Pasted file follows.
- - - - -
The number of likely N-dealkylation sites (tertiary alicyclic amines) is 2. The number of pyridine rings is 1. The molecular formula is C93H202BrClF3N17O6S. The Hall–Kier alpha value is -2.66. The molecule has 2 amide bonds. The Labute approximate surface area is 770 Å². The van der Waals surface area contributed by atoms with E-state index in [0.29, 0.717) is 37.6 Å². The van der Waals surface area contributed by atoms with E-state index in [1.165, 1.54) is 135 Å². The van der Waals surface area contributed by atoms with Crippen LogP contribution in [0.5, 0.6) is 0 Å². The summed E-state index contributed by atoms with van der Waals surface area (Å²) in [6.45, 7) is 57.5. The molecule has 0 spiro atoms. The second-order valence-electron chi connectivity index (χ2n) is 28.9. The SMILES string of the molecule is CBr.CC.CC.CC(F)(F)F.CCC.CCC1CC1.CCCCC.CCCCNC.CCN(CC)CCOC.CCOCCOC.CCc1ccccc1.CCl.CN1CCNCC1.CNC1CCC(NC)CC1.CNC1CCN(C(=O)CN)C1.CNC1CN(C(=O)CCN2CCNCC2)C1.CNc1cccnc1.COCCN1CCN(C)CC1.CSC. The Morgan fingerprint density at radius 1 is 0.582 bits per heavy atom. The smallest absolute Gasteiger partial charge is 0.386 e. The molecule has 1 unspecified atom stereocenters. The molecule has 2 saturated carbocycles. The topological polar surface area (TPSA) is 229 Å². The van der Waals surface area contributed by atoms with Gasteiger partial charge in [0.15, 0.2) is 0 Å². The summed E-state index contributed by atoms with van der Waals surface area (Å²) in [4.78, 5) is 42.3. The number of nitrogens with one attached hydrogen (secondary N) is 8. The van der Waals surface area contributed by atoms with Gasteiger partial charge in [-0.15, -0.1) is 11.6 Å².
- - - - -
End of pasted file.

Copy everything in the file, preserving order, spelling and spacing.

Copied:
The number of likely N-dealkylation sites (tertiary alicyclic amines) is 2. The number of pyridine rings is 1. The molecular formula is C93H202BrClF3N17O6S. The Hall–Kier alpha value is -2.66. The molecule has 2 amide bonds. The Labute approximate surface area is 770 Å². The van der Waals surface area contributed by atoms with E-state index in [0.29, 0.717) is 37.6 Å². The van der Waals surface area contributed by atoms with E-state index in [1.165, 1.54) is 135 Å². The van der Waals surface area contributed by atoms with Crippen LogP contribution in [0.5, 0.6) is 0 Å². The summed E-state index contributed by atoms with van der Waals surface area (Å²) in [6.45, 7) is 57.5. The molecule has 0 spiro atoms. The second-order valence-electron chi connectivity index (χ2n) is 28.9. The SMILES string of the molecule is CBr.CC.CC.CC(F)(F)F.CCC.CCC1CC1.CCCCC.CCCCNC.CCN(CC)CCOC.CCOCCOC.CCc1ccccc1.CCl.CN1CCNCC1.CNC1CCC(NC)CC1.CNC1CCN(C(=O)CN)C1.CNC1CN(C(=O)CCN2CCNCC2)C1.CNc1cccnc1.COCCN1CCN(C)CC1.CSC. The Morgan fingerprint density at radius 1 is 0.582 bits per heavy atom. The smallest absolute Gasteiger partial charge is 0.386 e. The molecule has 1 unspecified atom stereocenters. The molecule has 2 saturated carbocycles. The topological polar surface area (TPSA) is 229 Å². The van der Waals surface area contributed by atoms with Gasteiger partial charge in [0.15, 0.2) is 0 Å². The summed E-state index contributed by atoms with van der Waals surface area (Å²) in [4.78, 5) is 42.3. The number of nitrogens with one attached hydrogen (secondary N) is 8. The van der Waals surface area contributed by atoms with Gasteiger partial charge in [-0.15, -0.1) is 11.6 Å².